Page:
How Linux thrives; Struggles with underfunded OSS
Linux has eaten the world. 96% of web servers and 79.3% of smartphones (the Android ones) run Linux. It’s used by Pixar and DreamWorks in the film industry. The governments of Brazil, Russia, India, China, Spain, France, and Germany? All have operating systems or subsystems using Linux.
But… many presume Linux is a rag-tag group of developers in basements around the world. How could Linux possibly sustain itself with developers working nights and weekends — and to this degree?
From the 2017 Linux Report:
Since the beginning of the git era (the 2.6.11 release in 2005), a total of 15,637 developers have contributed to the Linux kernel; those developers worked for a minimum of 1,513 companies. The number of companies supporting work on the kernel appears to be stable and not growing like the number of developers — but the 273 companies observed to have supported work on 4.10 was an all-time record.
This is not a rag-tag group. Top companies (out of the 1,513 listed in the 2017 report) who support Linux development include Intel, Red Hat, Linaro, Samsung, SUSE, Google, AMD, Texas Instruments, and Facebook. Although one of the other top ten categories for employment is “Unknown”, it’s safe to assume these are coders struggling to make it by:
It is worth noting that, even if one assumes that all of the “unknown” contributors are working on their own time, well over 85 percent of all kernel development is demonstrably done by developers who are being paid for their work. Interestingly, the volume of contributions from unpaid developers has been in slow decline for many years. It was 14.6 percent in the 2012 version of this report, but is 8.2 percent this time around (in 2017).
Red Hat’s Business Model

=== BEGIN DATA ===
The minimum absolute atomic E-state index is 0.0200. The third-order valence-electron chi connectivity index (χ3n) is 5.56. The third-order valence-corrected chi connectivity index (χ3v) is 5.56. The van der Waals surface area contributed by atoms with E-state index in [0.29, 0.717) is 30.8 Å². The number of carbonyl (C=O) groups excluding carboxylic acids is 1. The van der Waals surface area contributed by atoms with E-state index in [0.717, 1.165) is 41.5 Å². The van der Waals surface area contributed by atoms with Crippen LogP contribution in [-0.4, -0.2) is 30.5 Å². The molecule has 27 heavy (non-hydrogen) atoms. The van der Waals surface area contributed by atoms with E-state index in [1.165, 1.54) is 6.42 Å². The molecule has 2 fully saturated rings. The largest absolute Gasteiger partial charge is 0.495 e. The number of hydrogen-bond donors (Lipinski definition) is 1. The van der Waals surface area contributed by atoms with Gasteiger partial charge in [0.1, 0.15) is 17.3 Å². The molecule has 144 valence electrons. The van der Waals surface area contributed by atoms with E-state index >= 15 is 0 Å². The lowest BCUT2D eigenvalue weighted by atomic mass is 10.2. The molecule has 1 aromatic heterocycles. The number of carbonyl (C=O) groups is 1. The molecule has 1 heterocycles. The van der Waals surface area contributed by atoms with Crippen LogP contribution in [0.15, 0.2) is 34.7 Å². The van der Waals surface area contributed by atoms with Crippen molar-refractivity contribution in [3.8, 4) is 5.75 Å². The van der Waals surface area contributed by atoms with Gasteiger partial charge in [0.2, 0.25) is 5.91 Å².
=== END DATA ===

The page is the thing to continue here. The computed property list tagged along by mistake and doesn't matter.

Open Source enthusiasts will recognize Red Hat quickly. However, the fact the company exists (and thrives) is still an anomaly in mainstream technology and business. In a world where investors hold ‘proprietary technology’ to be a key part of a companies success, Red Hat thrives off of packaging open source software, available freely online. In some ways, their secret sauce is their intimate knowledge of Linux, which allows them to thrive mostly off of the support and documentation (to the tune of a $23 billion market cap).
Building Open Source Communities
Gitcoin, also an open-source project, looks up to Linux and Red Hat as bazaars to emulate. Yet, it’s clear that gaining such a following doesn’t happen overnight. In 1993, two years after the Linux project began, a small (but not that small) group of 100 developers was working on the project. A quarter century later, 15,637 developers contributed to the Linux kernel between 2012–2017.
Now, this begs the question: how do you get from being Linux in 1993 to Linux in 2017? How do you build open source, while aligning developers incentives to contribute? Leaving room for a heavy sprinkling of luck, there are a few models worth exploring.
Eric Berry of the Gitcoin + Code Sponsor family has spent lots of time thinking about this problem. The short story … there’s a lot of approaches, but no one size fits all to success.What is clear to Eric, however, is that these 15,637 Linux developers and OSS developers are motivated in a few ways: